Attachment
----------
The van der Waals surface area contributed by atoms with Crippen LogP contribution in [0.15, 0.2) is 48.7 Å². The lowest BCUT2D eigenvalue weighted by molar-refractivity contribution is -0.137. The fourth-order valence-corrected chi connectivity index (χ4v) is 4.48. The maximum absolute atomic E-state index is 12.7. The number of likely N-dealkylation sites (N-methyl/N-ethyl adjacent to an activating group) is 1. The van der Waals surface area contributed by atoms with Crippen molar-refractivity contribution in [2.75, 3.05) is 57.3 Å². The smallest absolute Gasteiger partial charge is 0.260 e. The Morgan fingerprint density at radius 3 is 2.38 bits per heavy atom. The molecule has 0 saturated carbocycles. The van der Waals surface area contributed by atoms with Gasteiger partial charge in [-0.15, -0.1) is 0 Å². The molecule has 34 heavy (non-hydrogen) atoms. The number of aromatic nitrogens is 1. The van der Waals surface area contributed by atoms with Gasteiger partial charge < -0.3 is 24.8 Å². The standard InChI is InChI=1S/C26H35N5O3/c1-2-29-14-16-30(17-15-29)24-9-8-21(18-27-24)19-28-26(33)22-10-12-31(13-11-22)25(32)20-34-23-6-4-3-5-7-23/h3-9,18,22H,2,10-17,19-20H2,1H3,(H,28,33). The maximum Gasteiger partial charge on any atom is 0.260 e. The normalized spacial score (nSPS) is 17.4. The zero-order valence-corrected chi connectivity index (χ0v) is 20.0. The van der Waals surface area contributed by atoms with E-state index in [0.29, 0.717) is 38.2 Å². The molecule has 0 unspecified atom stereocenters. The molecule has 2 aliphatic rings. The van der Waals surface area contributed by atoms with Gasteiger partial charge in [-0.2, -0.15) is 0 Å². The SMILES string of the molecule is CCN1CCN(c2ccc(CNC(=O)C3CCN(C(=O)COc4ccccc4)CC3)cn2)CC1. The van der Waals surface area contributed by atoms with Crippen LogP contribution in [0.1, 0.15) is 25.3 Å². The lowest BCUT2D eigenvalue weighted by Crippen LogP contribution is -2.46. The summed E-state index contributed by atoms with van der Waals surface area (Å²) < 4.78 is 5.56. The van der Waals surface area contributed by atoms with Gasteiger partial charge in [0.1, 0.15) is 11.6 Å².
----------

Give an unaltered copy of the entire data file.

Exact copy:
The van der Waals surface area contributed by atoms with Crippen LogP contribution in [0.15, 0.2) is 48.7 Å². The lowest BCUT2D eigenvalue weighted by molar-refractivity contribution is -0.137. The fourth-order valence-corrected chi connectivity index (χ4v) is 4.48. The maximum absolute atomic E-state index is 12.7. The number of likely N-dealkylation sites (N-methyl/N-ethyl adjacent to an activating group) is 1. The van der Waals surface area contributed by atoms with Crippen molar-refractivity contribution in [2.75, 3.05) is 57.3 Å². The smallest absolute Gasteiger partial charge is 0.260 e. The Morgan fingerprint density at radius 3 is 2.38 bits per heavy atom. The molecule has 0 saturated carbocycles. The van der Waals surface area contributed by atoms with Gasteiger partial charge in [-0.15, -0.1) is 0 Å². The molecule has 34 heavy (non-hydrogen) atoms. The number of aromatic nitrogens is 1. The van der Waals surface area contributed by atoms with Gasteiger partial charge < -0.3 is 24.8 Å². The standard InChI is InChI=1S/C26H35N5O3/c1-2-29-14-16-30(17-15-29)24-9-8-21(18-27-24)19-28-26(33)22-10-12-31(13-11-22)25(32)20-34-23-6-4-3-5-7-23/h3-9,18,22H,2,10-17,19-20H2,1H3,(H,28,33). The maximum Gasteiger partial charge on any atom is 0.260 e. The normalized spacial score (nSPS) is 17.4. The zero-order valence-corrected chi connectivity index (χ0v) is 20.0. The van der Waals surface area contributed by atoms with E-state index in [0.29, 0.717) is 38.2 Å². The molecule has 0 unspecified atom stereocenters. The molecule has 2 aliphatic rings. The van der Waals surface area contributed by atoms with Gasteiger partial charge in [-0.2, -0.15) is 0 Å². The SMILES string of the molecule is CCN1CCN(c2ccc(CNC(=O)C3CCN(C(=O)COc4ccccc4)CC3)cn2)CC1. The van der Waals surface area contributed by atoms with Crippen LogP contribution in [0.1, 0.15) is 25.3 Å². The lowest BCUT2D eigenvalue weighted by Crippen LogP contribution is -2.46. The summed E-state index contributed by atoms with van der Waals surface area (Å²) < 4.78 is 5.56. The van der Waals surface area contributed by atoms with Gasteiger partial charge in [0.1, 0.15) is 11.6 Å².